There were also issues working on the new CPU,[7] the Intel i960-KB, which had just released in 1993.[8] Suzuki stated that when working "on a brand new CPU, the debugger doesn't exist yet. The latest hardware doesn't work because it's full of bugs. And even if a debugger exists, the debugger itself is full of bugs. So, I had to debug the debugger. And of course with new hardware there's no library or system, so I had to create all of that, as well. It was a brutal cycle."[9]

In a late 1998 interview, Read3D's Jon Lenyo, a former employee of GE Aerospace (later Lockheed Martin), stated that Sega's development for the Model 2 can be traced back as early as November 1990, when he and other GE Aerospace employees visited Sega and demonstrated the trilinear texture filtering and shading capabilities of their technology. As Sega was already working on the Sega Model 1 internally, they eventually incorporated GE Aerospace's technology into the Model 2.[10]

Despite its high price tag of around $15,000[11] (equivalent to $24489 in 2014), the Model 2 platform was very successful. It featured some of the highest grossing arcade games of all time: Daytona USA, [12] Virtua Fighter 2, Cyber Troopers Virtual-On, The House of the Dead, and Dead or Alive, to name a few. Sega sold 65,000 units of the Model 2 annually,[13] and eventually sold over 130,000 units by 1996, amounting to over $1.95 billion revenue from hardware cabinet sales (130,000 units[14][15] at $15,000 each[16][17]), equivalent to over $3.18 billion in 2014, making it one of the best-selling arcade systems of all time.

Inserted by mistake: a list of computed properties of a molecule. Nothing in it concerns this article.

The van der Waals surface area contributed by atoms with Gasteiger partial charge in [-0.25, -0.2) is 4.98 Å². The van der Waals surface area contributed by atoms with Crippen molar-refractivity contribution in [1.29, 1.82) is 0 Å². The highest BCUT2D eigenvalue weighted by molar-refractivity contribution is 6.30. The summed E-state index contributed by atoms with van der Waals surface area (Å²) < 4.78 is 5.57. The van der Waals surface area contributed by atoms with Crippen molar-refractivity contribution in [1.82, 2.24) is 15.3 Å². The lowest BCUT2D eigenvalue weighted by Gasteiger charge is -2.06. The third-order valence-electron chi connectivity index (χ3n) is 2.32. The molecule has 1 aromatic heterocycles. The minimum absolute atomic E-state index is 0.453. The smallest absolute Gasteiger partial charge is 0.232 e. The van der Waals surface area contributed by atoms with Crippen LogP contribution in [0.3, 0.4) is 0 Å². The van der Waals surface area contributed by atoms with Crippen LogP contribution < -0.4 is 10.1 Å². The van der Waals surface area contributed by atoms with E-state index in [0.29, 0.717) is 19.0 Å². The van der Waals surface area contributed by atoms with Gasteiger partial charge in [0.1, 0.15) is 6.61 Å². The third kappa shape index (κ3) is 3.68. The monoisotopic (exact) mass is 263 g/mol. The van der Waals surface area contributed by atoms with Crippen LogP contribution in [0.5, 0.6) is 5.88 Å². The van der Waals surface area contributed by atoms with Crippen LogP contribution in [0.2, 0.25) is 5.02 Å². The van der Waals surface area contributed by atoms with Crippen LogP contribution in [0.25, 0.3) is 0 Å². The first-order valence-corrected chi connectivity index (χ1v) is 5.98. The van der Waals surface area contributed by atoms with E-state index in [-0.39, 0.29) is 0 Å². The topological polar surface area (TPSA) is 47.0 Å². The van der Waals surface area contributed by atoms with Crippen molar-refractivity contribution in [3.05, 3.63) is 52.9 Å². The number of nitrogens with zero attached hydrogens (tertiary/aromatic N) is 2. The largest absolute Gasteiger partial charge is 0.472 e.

Technical Specifications

Main CPU

Audio

Graphics

GPU (graphics processing unit) video hardware
Graphical capabilities

Memory

  • Total RAM (random access memory) memory: 9776 KB (Model 2/2A-CRX), or 18,388 KB (Model 2B/2C-CRX)
    • Main RAM: 1152 KB (9 Mbits) (1024 KB work, 64 KB network, 64 KB serial)
    • Video memory: 5984 KB (Model 2/2A-CRX), or 14,596 KB (Model 2B/2C-CRX)
      • Framebuffer VRAM: 1024 KB (Model 2/2A-CRX), or 1536 KB (Model 2B/2C-CRX)
      • Coprocessor buffer SRAM/SDRAM: 64 KB (Model 2/2A-CRX), or 8228 KB (Model 2B/2C-CRX)
      • Texture memory: 4096 KB SRAM/SDRAM
      • Luma: 128 KB (Model 2/2A-CRX), or 64 KB (Model 2B/2C-CRX)
      • Other: 672 KB (32 KB geometry, 576 KB tiles, 64 KB colors)
    • Audio memory: 576 KB
    • Backup SRAM/NVRAM: 16 KB
    • Extra RAM: 2048 KB

List of Games

Model 2

Model 2A-CRX

Model 2B-CRX

Model 2C-CRX

Other

Gallery

Sega Arcade Boards
Originating in Arcades
76 77 78 79 80 81 82 83 84 85 86 87 88 89 90 91 92 93 94 95 96 97 98 99 00 01 02 03 04 05 06 07 08
Blockade G80 Gigas System 18 Model 2 Hikaru Aurora
VIC Dual Zaxxon System 2 System 32 Model 3 NAOMI 2
VCO Object System 1 System 24 NAOMI
System 16 H1
Hang-On Model 1
OutRun
X Board
Y Board
Based on Consumer Hardware
84 85 86 87 88 89 90 91 92 93 94 95 96 97 98 99 00 01 02 03 04 05 06 07 08 09 10 11 12 13 14 15 16
SG-1000 System E System C Triforce Europa-R RingEdge 2
Mega-Tech System Sega Titan Video Atomiswave RingEdge
Chihiro Nu
Lindbergh
RingWide